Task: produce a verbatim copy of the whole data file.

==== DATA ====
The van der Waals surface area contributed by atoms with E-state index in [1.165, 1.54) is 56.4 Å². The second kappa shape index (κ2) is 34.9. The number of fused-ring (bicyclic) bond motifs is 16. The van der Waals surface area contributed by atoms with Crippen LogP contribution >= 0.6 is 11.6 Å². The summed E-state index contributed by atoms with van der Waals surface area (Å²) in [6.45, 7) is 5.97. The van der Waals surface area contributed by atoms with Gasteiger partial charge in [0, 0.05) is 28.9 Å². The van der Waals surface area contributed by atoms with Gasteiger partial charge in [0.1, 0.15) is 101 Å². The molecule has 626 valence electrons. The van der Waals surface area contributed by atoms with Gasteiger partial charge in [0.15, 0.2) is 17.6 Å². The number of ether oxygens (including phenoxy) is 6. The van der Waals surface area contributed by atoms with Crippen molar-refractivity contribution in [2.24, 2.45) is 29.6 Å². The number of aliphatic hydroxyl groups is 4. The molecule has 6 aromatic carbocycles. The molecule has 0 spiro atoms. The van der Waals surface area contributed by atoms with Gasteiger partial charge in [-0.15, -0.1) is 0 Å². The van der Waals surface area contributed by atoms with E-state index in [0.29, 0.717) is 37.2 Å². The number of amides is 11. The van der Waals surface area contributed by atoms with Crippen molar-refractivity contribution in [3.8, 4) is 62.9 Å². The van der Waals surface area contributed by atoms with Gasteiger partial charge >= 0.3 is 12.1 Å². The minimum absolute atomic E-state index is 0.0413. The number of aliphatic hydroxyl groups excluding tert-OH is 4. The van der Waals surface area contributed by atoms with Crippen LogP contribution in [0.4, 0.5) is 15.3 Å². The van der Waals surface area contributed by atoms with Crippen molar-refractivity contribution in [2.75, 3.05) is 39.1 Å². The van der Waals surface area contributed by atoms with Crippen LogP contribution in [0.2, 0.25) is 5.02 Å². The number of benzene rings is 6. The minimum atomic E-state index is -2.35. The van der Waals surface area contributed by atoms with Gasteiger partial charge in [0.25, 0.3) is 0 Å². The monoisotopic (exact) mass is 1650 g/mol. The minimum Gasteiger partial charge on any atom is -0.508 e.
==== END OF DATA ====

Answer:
The van der Waals surface area contributed by atoms with E-state index in [1.165, 1.54) is 56.4 Å². The second kappa shape index (κ2) is 34.9. The number of fused-ring (bicyclic) bond motifs is 16. The van der Waals surface area contributed by atoms with Crippen LogP contribution >= 0.6 is 11.6 Å². The summed E-state index contributed by atoms with van der Waals surface area (Å²) in [6.45, 7) is 5.97. The van der Waals surface area contributed by atoms with Gasteiger partial charge in [0, 0.05) is 28.9 Å². The van der Waals surface area contributed by atoms with Gasteiger partial charge in [0.1, 0.15) is 101 Å². The molecule has 626 valence electrons. The van der Waals surface area contributed by atoms with Gasteiger partial charge in [0.15, 0.2) is 17.6 Å². The number of ether oxygens (including phenoxy) is 6. The van der Waals surface area contributed by atoms with Crippen molar-refractivity contribution in [2.24, 2.45) is 29.6 Å². The number of aliphatic hydroxyl groups is 4. The molecule has 6 aromatic carbocycles. The molecule has 0 spiro atoms. The van der Waals surface area contributed by atoms with Gasteiger partial charge in [-0.15, -0.1) is 0 Å². The van der Waals surface area contributed by atoms with E-state index in [0.29, 0.717) is 37.2 Å². The number of amides is 11. The van der Waals surface area contributed by atoms with Crippen molar-refractivity contribution in [3.8, 4) is 62.9 Å². The van der Waals surface area contributed by atoms with Gasteiger partial charge >= 0.3 is 12.1 Å². The minimum absolute atomic E-state index is 0.0413. The number of aliphatic hydroxyl groups excluding tert-OH is 4. The van der Waals surface area contributed by atoms with Crippen LogP contribution in [0.4, 0.5) is 15.3 Å². The van der Waals surface area contributed by atoms with Crippen molar-refractivity contribution in [2.75, 3.05) is 39.1 Å². The van der Waals surface area contributed by atoms with Crippen LogP contribution in [0.2, 0.25) is 5.02 Å². The number of benzene rings is 6. The minimum atomic E-state index is -2.35. The van der Waals surface area contributed by atoms with Gasteiger partial charge in [0.25, 0.3) is 0 Å². The monoisotopic (exact) mass is 1650 g/mol. The minimum Gasteiger partial charge on any atom is -0.508 e.